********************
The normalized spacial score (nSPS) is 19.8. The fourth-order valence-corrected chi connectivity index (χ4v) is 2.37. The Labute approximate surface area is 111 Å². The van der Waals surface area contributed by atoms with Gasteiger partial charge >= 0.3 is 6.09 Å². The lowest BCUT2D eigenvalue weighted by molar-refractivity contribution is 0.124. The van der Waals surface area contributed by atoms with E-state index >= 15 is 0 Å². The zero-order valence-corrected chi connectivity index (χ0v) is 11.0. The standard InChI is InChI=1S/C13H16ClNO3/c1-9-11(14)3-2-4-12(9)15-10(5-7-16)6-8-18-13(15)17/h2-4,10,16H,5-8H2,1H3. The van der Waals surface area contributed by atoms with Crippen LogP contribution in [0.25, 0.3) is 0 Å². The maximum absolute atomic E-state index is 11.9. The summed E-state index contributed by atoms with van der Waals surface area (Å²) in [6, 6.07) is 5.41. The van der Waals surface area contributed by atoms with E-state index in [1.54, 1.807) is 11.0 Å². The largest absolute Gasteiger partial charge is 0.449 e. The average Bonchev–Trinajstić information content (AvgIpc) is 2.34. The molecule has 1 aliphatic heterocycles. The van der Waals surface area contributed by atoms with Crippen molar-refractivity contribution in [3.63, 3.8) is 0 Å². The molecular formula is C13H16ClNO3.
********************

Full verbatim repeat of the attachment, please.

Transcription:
The normalized spacial score (nSPS) is 19.8. The fourth-order valence-corrected chi connectivity index (χ4v) is 2.37. The Labute approximate surface area is 111 Å². The van der Waals surface area contributed by atoms with Gasteiger partial charge >= 0.3 is 6.09 Å². The lowest BCUT2D eigenvalue weighted by molar-refractivity contribution is 0.124. The van der Waals surface area contributed by atoms with E-state index >= 15 is 0 Å². The zero-order valence-corrected chi connectivity index (χ0v) is 11.0. The standard InChI is InChI=1S/C13H16ClNO3/c1-9-11(14)3-2-4-12(9)15-10(5-7-16)6-8-18-13(15)17/h2-4,10,16H,5-8H2,1H3. The van der Waals surface area contributed by atoms with Crippen LogP contribution in [0.25, 0.3) is 0 Å². The maximum absolute atomic E-state index is 11.9. The summed E-state index contributed by atoms with van der Waals surface area (Å²) in [6, 6.07) is 5.41. The van der Waals surface area contributed by atoms with E-state index in [1.54, 1.807) is 11.0 Å². The largest absolute Gasteiger partial charge is 0.449 e. The average Bonchev–Trinajstić information content (AvgIpc) is 2.34. The molecule has 1 aliphatic heterocycles. The van der Waals surface area contributed by atoms with Crippen molar-refractivity contribution in [3.63, 3.8) is 0 Å². The molecular formula is C13H16ClNO3.